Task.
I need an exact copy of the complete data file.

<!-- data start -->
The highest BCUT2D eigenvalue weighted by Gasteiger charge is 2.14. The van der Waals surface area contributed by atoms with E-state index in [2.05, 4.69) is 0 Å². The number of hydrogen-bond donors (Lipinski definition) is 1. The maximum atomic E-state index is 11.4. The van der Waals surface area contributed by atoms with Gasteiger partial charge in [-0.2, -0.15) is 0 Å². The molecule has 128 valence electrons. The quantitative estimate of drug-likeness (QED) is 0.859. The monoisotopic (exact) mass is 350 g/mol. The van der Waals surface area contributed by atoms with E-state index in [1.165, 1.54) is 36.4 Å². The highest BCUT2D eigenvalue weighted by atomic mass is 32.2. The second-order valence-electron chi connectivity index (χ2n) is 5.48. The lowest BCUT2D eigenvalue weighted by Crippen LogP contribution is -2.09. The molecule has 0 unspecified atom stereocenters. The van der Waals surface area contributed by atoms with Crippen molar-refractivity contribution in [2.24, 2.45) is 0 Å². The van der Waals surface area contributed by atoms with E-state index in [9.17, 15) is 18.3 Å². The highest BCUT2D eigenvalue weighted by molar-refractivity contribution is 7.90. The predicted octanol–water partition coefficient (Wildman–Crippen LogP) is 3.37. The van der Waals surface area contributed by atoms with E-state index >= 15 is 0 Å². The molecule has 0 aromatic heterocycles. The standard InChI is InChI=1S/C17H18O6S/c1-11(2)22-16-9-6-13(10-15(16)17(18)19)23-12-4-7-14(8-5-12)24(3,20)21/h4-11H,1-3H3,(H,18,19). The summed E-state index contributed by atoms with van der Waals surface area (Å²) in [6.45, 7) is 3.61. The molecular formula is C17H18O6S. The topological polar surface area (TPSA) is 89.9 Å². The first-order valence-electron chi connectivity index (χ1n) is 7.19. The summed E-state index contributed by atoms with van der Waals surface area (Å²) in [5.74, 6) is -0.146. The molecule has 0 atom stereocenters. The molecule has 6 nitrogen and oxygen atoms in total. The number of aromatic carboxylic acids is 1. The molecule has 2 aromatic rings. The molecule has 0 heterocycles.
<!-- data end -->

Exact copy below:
The highest BCUT2D eigenvalue weighted by Gasteiger charge is 2.14. The van der Waals surface area contributed by atoms with E-state index in [2.05, 4.69) is 0 Å². The number of hydrogen-bond donors (Lipinski definition) is 1. The maximum atomic E-state index is 11.4. The van der Waals surface area contributed by atoms with Gasteiger partial charge in [-0.2, -0.15) is 0 Å². The molecule has 128 valence electrons. The quantitative estimate of drug-likeness (QED) is 0.859. The monoisotopic (exact) mass is 350 g/mol. The van der Waals surface area contributed by atoms with E-state index in [1.165, 1.54) is 36.4 Å². The highest BCUT2D eigenvalue weighted by atomic mass is 32.2. The second-order valence-electron chi connectivity index (χ2n) is 5.48. The lowest BCUT2D eigenvalue weighted by Crippen LogP contribution is -2.09. The molecule has 0 unspecified atom stereocenters. The van der Waals surface area contributed by atoms with Crippen molar-refractivity contribution in [2.24, 2.45) is 0 Å². The van der Waals surface area contributed by atoms with E-state index in [9.17, 15) is 18.3 Å². The highest BCUT2D eigenvalue weighted by molar-refractivity contribution is 7.90. The predicted octanol–water partition coefficient (Wildman–Crippen LogP) is 3.37. The van der Waals surface area contributed by atoms with E-state index >= 15 is 0 Å². The molecule has 0 aromatic heterocycles. The standard InChI is InChI=1S/C17H18O6S/c1-11(2)22-16-9-6-13(10-15(16)17(18)19)23-12-4-7-14(8-5-12)24(3,20)21/h4-11H,1-3H3,(H,18,19). The summed E-state index contributed by atoms with van der Waals surface area (Å²) in [6.45, 7) is 3.61. The molecular formula is C17H18O6S. The topological polar surface area (TPSA) is 89.9 Å². The first-order valence-electron chi connectivity index (χ1n) is 7.19. The summed E-state index contributed by atoms with van der Waals surface area (Å²) in [5.74, 6) is -0.146. The molecule has 0 atom stereocenters. The molecule has 6 nitrogen and oxygen atoms in total. The number of aromatic carboxylic acids is 1. The molecule has 2 aromatic rings. The molecule has 0 heterocycles.